Technical challenges in generalizing calibration techniques for breast density measurements.


We are developing a calibration methodology for full-field digital mammography (FFDM). Calibration compensates for image acquisition technique influences on the pixel representation, ideally producing improved inter-image breast density estimates. This approach relies on establishing references with rigid breast tissue-equivalent phantoms (BTEs) and requires an accurate estimate of the compressed breast thickness because the system readout is nominal. There is also an attenuation mismatch between adipose breast tissue and the adipose BTE that was noted in our previous work. It is referred to as the "attenuation anomaly" and addressed in this report. The objectives are to evaluate methods to correct for the compressed breast thickness and compensate for the attenuation anomaly.

Thickness correction surfaces were established with a deformable phantom (DP) using both image and physical measurements for three direct x-ray conversion FFDM units. The Cumulative Sum serial quality control procedure was established to ensure the thickness correction measurements were stable over time by imaging and calibrating DPs biweekly in lieu of physical measurements. The attenuation anomaly was addressed by evaluating adipose image regions coupled with an optimization technique to adjust the adipose calibration data. We compared calibration consistency across matched left and right cranial caudal (CC) mammographic views (n = 199) with and without corrections using Bland-Altman plots. These plots were complemented by comparing the right and left breast calibrated average (μ<sub>a</sub> ) and population distribution mean (m<sub>a</sub> ) with 95% confidence intervals and difference distribution variances with the F-test for uncorrected and corrected data.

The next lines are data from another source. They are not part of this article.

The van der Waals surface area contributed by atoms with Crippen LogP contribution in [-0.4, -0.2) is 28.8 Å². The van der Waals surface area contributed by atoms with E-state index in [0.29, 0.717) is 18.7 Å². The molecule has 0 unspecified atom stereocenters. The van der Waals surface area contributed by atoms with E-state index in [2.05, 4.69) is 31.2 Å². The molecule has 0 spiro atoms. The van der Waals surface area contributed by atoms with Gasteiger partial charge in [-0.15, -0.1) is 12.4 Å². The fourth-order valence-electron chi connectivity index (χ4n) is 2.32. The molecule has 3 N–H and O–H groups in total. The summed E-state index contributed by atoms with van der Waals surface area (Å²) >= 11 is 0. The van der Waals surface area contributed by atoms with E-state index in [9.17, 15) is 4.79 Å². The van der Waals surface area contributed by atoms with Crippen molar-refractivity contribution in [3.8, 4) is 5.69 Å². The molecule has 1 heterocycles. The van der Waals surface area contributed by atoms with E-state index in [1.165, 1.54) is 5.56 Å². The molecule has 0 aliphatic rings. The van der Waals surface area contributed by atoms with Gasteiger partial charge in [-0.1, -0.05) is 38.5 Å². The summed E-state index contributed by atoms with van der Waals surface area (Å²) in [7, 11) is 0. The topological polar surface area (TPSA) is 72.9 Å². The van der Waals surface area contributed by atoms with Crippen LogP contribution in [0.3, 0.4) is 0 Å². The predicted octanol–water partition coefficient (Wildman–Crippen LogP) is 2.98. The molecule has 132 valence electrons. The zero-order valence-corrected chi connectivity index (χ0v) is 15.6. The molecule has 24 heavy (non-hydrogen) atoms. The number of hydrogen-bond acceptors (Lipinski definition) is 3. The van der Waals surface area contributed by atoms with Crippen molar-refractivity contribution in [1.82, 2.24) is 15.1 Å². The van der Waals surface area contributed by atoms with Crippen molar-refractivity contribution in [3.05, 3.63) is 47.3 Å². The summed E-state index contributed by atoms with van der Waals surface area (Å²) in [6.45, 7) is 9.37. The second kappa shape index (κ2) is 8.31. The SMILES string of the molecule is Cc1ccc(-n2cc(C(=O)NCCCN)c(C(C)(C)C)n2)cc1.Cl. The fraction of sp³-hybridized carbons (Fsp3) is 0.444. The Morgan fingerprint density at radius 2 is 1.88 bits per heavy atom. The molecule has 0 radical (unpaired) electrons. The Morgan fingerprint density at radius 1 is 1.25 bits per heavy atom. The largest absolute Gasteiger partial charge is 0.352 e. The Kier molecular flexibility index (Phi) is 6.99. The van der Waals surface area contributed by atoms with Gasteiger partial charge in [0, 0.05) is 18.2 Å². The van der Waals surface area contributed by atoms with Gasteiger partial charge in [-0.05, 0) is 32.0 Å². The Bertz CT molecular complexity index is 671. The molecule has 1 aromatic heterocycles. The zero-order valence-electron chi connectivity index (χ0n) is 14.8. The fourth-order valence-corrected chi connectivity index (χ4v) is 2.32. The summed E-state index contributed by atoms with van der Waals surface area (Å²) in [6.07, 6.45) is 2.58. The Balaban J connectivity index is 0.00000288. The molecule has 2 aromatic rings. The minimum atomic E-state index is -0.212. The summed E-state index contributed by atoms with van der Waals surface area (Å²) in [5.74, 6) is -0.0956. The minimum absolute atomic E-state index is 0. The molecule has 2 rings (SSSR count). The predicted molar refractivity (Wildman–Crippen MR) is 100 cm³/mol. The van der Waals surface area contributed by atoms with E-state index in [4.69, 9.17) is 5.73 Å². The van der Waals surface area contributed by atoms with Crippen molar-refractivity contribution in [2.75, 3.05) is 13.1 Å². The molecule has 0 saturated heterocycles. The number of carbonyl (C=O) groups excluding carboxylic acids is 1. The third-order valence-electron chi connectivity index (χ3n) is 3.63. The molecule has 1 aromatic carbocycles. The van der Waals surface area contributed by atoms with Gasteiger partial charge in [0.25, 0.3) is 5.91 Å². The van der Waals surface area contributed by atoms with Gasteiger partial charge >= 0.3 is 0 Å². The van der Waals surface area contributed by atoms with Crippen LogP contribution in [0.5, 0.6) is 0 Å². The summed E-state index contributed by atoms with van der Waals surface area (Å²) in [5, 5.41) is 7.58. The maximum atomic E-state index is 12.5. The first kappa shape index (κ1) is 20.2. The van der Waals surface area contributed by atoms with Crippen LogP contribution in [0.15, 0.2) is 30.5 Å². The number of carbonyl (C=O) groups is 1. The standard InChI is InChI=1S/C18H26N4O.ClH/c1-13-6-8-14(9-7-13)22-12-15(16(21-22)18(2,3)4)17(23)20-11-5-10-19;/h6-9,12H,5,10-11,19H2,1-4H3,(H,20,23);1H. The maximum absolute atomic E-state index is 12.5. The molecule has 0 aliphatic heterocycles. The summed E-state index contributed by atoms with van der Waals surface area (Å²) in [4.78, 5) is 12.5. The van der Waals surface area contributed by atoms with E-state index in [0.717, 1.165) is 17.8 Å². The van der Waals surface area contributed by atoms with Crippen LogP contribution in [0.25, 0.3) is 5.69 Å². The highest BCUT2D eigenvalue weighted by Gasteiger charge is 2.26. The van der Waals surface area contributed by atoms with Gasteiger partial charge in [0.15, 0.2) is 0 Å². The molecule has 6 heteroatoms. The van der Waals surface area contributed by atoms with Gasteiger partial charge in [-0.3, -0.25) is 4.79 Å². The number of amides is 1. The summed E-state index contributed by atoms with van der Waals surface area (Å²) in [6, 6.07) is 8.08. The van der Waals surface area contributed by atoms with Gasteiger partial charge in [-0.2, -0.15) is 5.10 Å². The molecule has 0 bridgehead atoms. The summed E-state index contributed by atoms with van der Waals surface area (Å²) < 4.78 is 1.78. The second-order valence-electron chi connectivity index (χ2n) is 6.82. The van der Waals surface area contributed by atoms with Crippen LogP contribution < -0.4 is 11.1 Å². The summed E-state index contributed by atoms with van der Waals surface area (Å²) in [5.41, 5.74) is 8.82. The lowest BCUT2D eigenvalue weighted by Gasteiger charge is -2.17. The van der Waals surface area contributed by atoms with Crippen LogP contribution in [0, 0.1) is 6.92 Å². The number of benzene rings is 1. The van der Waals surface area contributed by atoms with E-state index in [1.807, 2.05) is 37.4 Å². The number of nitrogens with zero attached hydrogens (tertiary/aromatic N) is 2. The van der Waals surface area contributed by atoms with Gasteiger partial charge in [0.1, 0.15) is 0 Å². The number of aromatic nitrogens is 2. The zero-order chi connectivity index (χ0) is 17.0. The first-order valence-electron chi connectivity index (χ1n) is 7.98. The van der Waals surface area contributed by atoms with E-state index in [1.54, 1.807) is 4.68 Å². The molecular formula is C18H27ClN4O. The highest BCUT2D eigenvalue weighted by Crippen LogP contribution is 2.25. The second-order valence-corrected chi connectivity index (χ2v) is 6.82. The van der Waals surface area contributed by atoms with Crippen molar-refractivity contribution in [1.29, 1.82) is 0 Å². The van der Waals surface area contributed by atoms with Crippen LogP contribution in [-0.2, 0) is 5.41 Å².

Thickness correction surfaces were well approximated as tilted planes and were dependent upon compression force. A correction was developed for the attenuation anomaly. All paddles (large and small paddles for all units) exhibited similar tilt as a function of force. Without correction, m<sub>a</sub>  = 0.92 (-1.77, 3.62) was not significantly different from zero with many negative μ<sub>a</sub> samples. The thickness correction produced a significant shift in the μ<sub>a</sub> distribution in the positive direction with m<sub>a</sub>  = 13.99 (11.17, 16.80) and reduced the difference distribution variance significantly (P < 0.0001). Applying both corrections in tandem gave m<sub>a</sub>  = 22.83 (20.32, 25.34), representing another significant positive shift in comparison with the thickness correction in isolation. Thickness corrections were stable over approximately a 2-year timeframe for all units.

These correction techniques are valid approaches for addressing technical problems with calibration that relies on reference phantoms. The efficacy of the calibration methodology will require validation with clinical endpoints in future studies.

  • Fowler EEE
  • Heine J
  • Khan NZ
  • Kilpatrick K
  • Sellers TA
  • Smallwood AM
Pub Med ID
Appears In
Med Phys, 2019, 46 (2)